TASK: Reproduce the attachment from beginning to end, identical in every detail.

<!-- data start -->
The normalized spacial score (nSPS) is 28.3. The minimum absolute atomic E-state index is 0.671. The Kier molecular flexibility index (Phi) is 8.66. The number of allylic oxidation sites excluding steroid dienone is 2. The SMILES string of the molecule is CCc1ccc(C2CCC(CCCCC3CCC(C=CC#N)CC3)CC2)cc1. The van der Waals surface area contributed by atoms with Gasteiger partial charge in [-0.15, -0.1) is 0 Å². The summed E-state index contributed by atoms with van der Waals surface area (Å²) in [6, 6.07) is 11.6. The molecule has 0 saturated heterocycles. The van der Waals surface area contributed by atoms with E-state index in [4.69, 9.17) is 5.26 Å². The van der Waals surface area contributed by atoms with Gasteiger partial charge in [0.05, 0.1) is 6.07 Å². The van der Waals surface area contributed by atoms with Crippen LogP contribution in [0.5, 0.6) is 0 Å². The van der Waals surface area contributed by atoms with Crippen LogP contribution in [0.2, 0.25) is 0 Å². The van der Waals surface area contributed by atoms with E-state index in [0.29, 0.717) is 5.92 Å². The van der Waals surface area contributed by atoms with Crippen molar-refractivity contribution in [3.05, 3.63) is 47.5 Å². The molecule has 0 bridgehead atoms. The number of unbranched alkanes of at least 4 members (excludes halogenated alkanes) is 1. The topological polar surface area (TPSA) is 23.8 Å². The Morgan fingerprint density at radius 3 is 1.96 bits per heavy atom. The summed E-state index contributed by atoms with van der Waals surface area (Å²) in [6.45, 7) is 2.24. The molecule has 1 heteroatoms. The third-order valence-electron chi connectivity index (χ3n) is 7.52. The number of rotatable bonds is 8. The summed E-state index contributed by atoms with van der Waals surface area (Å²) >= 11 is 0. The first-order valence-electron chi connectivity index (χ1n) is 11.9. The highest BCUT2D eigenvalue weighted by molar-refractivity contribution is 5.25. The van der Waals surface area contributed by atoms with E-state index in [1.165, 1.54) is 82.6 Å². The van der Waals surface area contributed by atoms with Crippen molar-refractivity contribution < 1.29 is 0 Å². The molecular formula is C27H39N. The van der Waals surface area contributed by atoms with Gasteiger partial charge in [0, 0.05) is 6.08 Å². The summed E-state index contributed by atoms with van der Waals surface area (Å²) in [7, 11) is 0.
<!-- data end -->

The normalized spacial score (nSPS) is 28.3. The minimum absolute atomic E-state index is 0.671. The Kier molecular flexibility index (Phi) is 8.66. The number of allylic oxidation sites excluding steroid dienone is 2. The SMILES string of the molecule is CCc1ccc(C2CCC(CCCCC3CCC(C=CC#N)CC3)CC2)cc1. The van der Waals surface area contributed by atoms with Gasteiger partial charge in [-0.15, -0.1) is 0 Å². The summed E-state index contributed by atoms with van der Waals surface area (Å²) in [6, 6.07) is 11.6. The molecule has 0 saturated heterocycles. The van der Waals surface area contributed by atoms with E-state index in [4.69, 9.17) is 5.26 Å². The van der Waals surface area contributed by atoms with Gasteiger partial charge in [0.05, 0.1) is 6.07 Å². The van der Waals surface area contributed by atoms with Crippen LogP contribution in [0.5, 0.6) is 0 Å². The van der Waals surface area contributed by atoms with Crippen LogP contribution in [0.2, 0.25) is 0 Å². The van der Waals surface area contributed by atoms with E-state index in [0.29, 0.717) is 5.92 Å². The van der Waals surface area contributed by atoms with Crippen molar-refractivity contribution in [3.05, 3.63) is 47.5 Å². The molecule has 0 bridgehead atoms. The number of unbranched alkanes of at least 4 members (excludes halogenated alkanes) is 1. The topological polar surface area (TPSA) is 23.8 Å². The Morgan fingerprint density at radius 3 is 1.96 bits per heavy atom. The summed E-state index contributed by atoms with van der Waals surface area (Å²) in [6.45, 7) is 2.24. The molecule has 1 heteroatoms. The third-order valence-electron chi connectivity index (χ3n) is 7.52. The number of rotatable bonds is 8. The summed E-state index contributed by atoms with van der Waals surface area (Å²) >= 11 is 0. The first-order valence-electron chi connectivity index (χ1n) is 11.9. The highest BCUT2D eigenvalue weighted by molar-refractivity contribution is 5.25. The van der Waals surface area contributed by atoms with E-state index in [1.165, 1.54) is 82.6 Å². The van der Waals surface area contributed by atoms with Crippen molar-refractivity contribution < 1.29 is 0 Å². The molecular formula is C27H39N. The van der Waals surface area contributed by atoms with Gasteiger partial charge in [0, 0.05) is 6.08 Å². The summed E-state index contributed by atoms with van der Waals surface area (Å²) in [7, 11) is 0.